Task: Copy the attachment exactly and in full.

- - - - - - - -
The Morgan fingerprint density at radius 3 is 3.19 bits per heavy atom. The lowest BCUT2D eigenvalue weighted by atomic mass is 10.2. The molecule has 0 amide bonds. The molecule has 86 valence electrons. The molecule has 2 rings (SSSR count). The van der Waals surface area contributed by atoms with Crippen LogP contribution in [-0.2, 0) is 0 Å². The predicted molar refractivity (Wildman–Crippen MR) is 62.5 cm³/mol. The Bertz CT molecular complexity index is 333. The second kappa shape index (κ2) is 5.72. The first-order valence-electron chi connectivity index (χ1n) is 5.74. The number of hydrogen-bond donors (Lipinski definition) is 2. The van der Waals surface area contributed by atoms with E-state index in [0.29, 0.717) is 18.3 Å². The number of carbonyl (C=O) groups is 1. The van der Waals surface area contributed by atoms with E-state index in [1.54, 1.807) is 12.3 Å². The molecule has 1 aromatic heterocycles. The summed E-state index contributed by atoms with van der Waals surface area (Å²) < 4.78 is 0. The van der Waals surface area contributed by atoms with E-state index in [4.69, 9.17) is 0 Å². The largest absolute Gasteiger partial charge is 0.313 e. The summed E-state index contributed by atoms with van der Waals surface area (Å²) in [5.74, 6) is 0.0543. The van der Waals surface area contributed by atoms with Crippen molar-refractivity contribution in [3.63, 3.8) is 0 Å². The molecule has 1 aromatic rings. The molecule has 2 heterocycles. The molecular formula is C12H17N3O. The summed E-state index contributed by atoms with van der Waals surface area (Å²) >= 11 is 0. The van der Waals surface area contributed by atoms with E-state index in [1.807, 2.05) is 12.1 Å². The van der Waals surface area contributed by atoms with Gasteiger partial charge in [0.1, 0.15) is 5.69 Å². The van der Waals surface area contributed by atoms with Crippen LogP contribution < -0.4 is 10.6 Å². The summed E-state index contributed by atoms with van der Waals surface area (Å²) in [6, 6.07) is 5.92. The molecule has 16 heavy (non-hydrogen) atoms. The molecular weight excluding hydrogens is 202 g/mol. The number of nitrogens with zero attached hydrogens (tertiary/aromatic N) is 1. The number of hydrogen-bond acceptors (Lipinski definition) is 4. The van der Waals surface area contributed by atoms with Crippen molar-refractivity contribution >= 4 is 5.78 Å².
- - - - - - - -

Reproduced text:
The Morgan fingerprint density at radius 3 is 3.19 bits per heavy atom. The lowest BCUT2D eigenvalue weighted by atomic mass is 10.2. The molecule has 0 amide bonds. The molecule has 86 valence electrons. The molecule has 2 rings (SSSR count). The van der Waals surface area contributed by atoms with Crippen LogP contribution in [-0.2, 0) is 0 Å². The predicted molar refractivity (Wildman–Crippen MR) is 62.5 cm³/mol. The Bertz CT molecular complexity index is 333. The second kappa shape index (κ2) is 5.72. The first-order valence-electron chi connectivity index (χ1n) is 5.74. The number of hydrogen-bond donors (Lipinski definition) is 2. The van der Waals surface area contributed by atoms with E-state index in [0.29, 0.717) is 18.3 Å². The number of carbonyl (C=O) groups is 1. The van der Waals surface area contributed by atoms with E-state index in [1.54, 1.807) is 12.3 Å². The molecule has 1 aromatic heterocycles. The summed E-state index contributed by atoms with van der Waals surface area (Å²) < 4.78 is 0. The van der Waals surface area contributed by atoms with E-state index in [4.69, 9.17) is 0 Å². The largest absolute Gasteiger partial charge is 0.313 e. The summed E-state index contributed by atoms with van der Waals surface area (Å²) in [5.74, 6) is 0.0543. The van der Waals surface area contributed by atoms with Crippen molar-refractivity contribution in [3.63, 3.8) is 0 Å². The molecule has 1 aromatic rings. The molecule has 2 heterocycles. The molecular formula is C12H17N3O. The summed E-state index contributed by atoms with van der Waals surface area (Å²) >= 11 is 0. The van der Waals surface area contributed by atoms with E-state index in [1.807, 2.05) is 12.1 Å². The van der Waals surface area contributed by atoms with Gasteiger partial charge in [0.1, 0.15) is 5.69 Å². The van der Waals surface area contributed by atoms with Crippen LogP contribution < -0.4 is 10.6 Å². The summed E-state index contributed by atoms with van der Waals surface area (Å²) in [6, 6.07) is 5.92. The molecule has 16 heavy (non-hydrogen) atoms. The molecular weight excluding hydrogens is 202 g/mol. The number of nitrogens with zero attached hydrogens (tertiary/aromatic N) is 1. The number of hydrogen-bond acceptors (Lipinski definition) is 4. The van der Waals surface area contributed by atoms with Crippen molar-refractivity contribution >= 4 is 5.78 Å².